A leading US senator asked regulators to find the 'backbone' to take action against Standard Chartered on Wednesday following the London-based bank's $340m (£220m) settlement over sanctions breaches with Iran.
Carl Levin said that the steps taken by the New York Department of Financial Services (DFS) that forced Standard Chartered to agree to the civil penalty showed that it was not necessary to go through years of negotiation.
'The agency also showed that holding a bank accountable for past misconduct doesn't need to take years of negotiation over the size of the penalty; it simply requires a regulator with backbone to act', said Levin, who last month accused HSBC of a "pervasively polluted" culture in laundering money for drug cartels and terrorists in a gruelling public hearing.
Standard Chartered share prices rose on the FTSE 100 on Wednesday even as the bank attempted to broker a settlement with other regulators. It could face further fines from the justice department and the US Treasury, which are also investigating the sanctions breaches which allegedly took place between 2001 and 2007. Settlements could come as soon as next week.
Annemarie McAvoy, a former US federal prosecutor who is now law professor at Fordham Law School in New York, said pressure was on after the DFS moved alone in levelling its charges against Standard Chartered.
'Given that New York extracted $340m, the other regulators will undoubtedly have to come up with similar resolutions', she said.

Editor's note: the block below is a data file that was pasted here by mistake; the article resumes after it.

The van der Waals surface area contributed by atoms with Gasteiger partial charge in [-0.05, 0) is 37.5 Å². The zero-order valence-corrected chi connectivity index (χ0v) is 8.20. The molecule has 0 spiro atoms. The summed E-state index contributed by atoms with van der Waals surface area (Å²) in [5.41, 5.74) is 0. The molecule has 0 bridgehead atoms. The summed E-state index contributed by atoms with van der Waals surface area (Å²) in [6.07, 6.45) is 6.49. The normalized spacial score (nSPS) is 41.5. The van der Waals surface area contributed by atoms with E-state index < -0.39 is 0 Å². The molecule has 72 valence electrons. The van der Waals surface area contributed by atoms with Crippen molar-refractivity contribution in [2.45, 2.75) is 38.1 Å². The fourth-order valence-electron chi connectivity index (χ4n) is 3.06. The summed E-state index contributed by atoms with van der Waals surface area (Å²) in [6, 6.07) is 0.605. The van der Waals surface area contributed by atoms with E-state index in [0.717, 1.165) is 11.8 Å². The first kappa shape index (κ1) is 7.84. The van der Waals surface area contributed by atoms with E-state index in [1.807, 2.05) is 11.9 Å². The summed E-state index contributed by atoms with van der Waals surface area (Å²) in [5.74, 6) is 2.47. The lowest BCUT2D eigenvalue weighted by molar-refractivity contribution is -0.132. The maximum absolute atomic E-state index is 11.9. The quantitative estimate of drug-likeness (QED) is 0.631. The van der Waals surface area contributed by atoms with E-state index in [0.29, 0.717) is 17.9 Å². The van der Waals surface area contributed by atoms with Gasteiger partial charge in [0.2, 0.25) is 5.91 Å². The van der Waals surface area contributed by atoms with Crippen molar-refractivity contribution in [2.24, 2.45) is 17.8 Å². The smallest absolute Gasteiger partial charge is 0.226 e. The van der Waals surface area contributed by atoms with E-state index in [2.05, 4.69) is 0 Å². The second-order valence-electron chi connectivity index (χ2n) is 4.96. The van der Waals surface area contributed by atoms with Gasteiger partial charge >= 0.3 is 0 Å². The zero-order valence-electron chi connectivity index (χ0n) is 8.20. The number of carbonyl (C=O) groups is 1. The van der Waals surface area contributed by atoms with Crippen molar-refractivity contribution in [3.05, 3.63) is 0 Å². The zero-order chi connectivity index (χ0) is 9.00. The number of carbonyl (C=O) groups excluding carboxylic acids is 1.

Even though its shares rose 4% to £14.26, the bank's chief executive Peter Sands remained under pressure as they have slumped from £16 since the DFS levelled the damning charges last Monday. He is believed to have resumed the family holiday he broke off to tackle the DFS claims.
Benjamin Lawsky, head of the DFS, claimed that Standard Chartered schemed to hide 60,000 transactions valued at about $250bn which breached sanctions with Iran. Sands admitted to only 300 breaches, with a value of about $14m.
Anthony Sabino, a law professor at St John's University in New York, said Standard Chartered was 'far from out of the woods'. But he expected Federal investigations of the bank to continue in a more low key manner. 'Without a doubt the justice department and treasury will want to deal with this quickly. But I suspect they will want it done in a quieter manner', he said. He said Lawsky had acted 'like the Lone Ranger'.
Analysts at UBS predicted the shares would rise: 'The aggregate of this fine, plus any additional recompense to other regulators, could total less than 1% of Standard Chartered's equity and the DFS fine represents around 6% of our current earnings forecast for Standard Chartered, suggesting the company will be able to absorb this cost and still deliver a 10th successive year of record profits'.
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